For procedures that require sedation, performed by Gastroenterology Consultants at Regional Surgicenter, you will be sedated using Monitored Anesthesia Care (MAC) with Propofol. This anesthesia will be administered by our anesthesia team under the supervision of an anesthesiologist, during your procedure. You will be in a semi-conscious state, which will reduce your anxiety and provide a pain-free experience. You will likely not remember having your procedure.
Propofol offers advantages for many patients regardless of the kind of procedure that they are undergoing.
Propofol is optimal for both the patient and the physician, in that it provides optimal conditions for endoscope advancement and viewing by the physician, while providing superior comfort and recovery for the patient. It also has a lower risk for side effects, such as nausea. We at Gastroenterology Consultants believe that all patients deserve such quality, not just the sickest.
The amount of pain experienced by the patient is quite unpredictable, and it is our concern that if a patient has an uncomfortable procedure, it may deter them and their family members from future screening.
Propofol sedation allows colonoscopy to be done efficiently. Since the medication wears off much faster than traditional conscious sedation, patients can be in and out of Regional Surgicenter faster, because propofol allows such a rapid recovery.
We also strongly believe that anesthesia professionals should administer this more powerful anesthetic agent, with close monitoring throughout the procedure by an anesthesia professional.
Quick Fact Tip
When President George W. Bush had a colonoscopy back in June 2002, the medication that the President received was propofol. It was also reported that the President was expected to have the procedure in the morning and then go running or exercising that afternoon. With some of the other types of medications that would not be possible.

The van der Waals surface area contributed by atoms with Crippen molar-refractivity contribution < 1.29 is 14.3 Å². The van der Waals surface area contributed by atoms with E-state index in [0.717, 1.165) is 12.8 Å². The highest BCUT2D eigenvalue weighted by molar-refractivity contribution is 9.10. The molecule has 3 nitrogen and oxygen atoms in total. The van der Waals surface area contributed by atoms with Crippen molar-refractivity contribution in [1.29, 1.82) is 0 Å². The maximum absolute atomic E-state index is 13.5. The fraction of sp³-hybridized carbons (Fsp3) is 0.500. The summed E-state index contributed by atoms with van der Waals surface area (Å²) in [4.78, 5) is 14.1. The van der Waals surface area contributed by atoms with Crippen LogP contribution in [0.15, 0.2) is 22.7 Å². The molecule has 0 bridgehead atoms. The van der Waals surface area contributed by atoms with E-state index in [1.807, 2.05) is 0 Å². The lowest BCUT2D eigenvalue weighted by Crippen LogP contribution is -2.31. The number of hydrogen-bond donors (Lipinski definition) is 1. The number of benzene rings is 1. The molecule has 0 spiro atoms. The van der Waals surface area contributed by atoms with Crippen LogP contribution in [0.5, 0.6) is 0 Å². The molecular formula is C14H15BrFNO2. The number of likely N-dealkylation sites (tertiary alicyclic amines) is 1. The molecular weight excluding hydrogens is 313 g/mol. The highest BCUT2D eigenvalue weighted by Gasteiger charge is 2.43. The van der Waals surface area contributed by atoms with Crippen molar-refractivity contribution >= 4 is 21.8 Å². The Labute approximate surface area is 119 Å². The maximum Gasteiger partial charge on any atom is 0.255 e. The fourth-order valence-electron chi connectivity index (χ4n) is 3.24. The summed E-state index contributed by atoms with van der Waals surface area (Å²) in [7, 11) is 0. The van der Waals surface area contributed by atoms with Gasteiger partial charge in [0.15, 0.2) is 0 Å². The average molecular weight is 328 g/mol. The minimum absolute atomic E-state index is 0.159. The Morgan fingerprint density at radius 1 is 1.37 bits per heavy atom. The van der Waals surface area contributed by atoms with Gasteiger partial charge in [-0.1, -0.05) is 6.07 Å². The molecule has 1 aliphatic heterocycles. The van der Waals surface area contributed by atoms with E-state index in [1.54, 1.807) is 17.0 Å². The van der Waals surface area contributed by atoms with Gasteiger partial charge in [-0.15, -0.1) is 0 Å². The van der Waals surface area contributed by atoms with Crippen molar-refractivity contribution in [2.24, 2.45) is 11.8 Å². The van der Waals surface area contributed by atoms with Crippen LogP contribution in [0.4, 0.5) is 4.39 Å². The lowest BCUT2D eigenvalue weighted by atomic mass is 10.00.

"One fun way I like to question my physicians, when investigating a test that has been recommended for me, as a patient, is to ask what medications the President would be receiving if he were having the same test. This way I can generally find out what options there are for medications that are fast acting. I’m personally not interested in taking any medications, which put me out of commission for an entire day or days if I can help it. So asking this question generally gets providers you’re working with to think along the lines of safety, and efficiency in terms of minimal down time for work etc."
- Arvind Movva, MD
Monitored Anesthesia Care (MAC)
What is it?
MAC anesthesia is accomplished by giving you medications which help you relax during your procedure at Regional Surgicenter. This is different from general anesthesia because you remain breathing on your own during the procedure and do not have a breathing tube. A member of our anesthesiology staff will monitor you throughout the procedure just the same as he or she would during general anesthesia.
What is the purpose?
The purpose of MAC anesthesia is to provide the patient with relief of discomfort and anxiety associated with the procedure. Although you will be able to respond to your doctors and nurses during the procedure, the medicines you receive will likely lead to you not remembering the procedure.
What procedures is it used for?
MAC anesthesia is used for uncomfortable procedures or minor surgeries that do not usually require general anesthesia. Examples of these are upper endoscopy and colonoscopy, procedures done under radiologic guidance, and minor surgeries for which the patient needs to lie still for more than a few minutes.
What are the benefits?
The medicines used for MAC anesthesia work quickly and also wear off quickly. They allow for you to undergo the procedure in a safe manner. When the procedure is done, most patients are awake quickly afterward and do not get some of the side effects commonly associated with general anesthesia, such as nausea and feeling sleepy.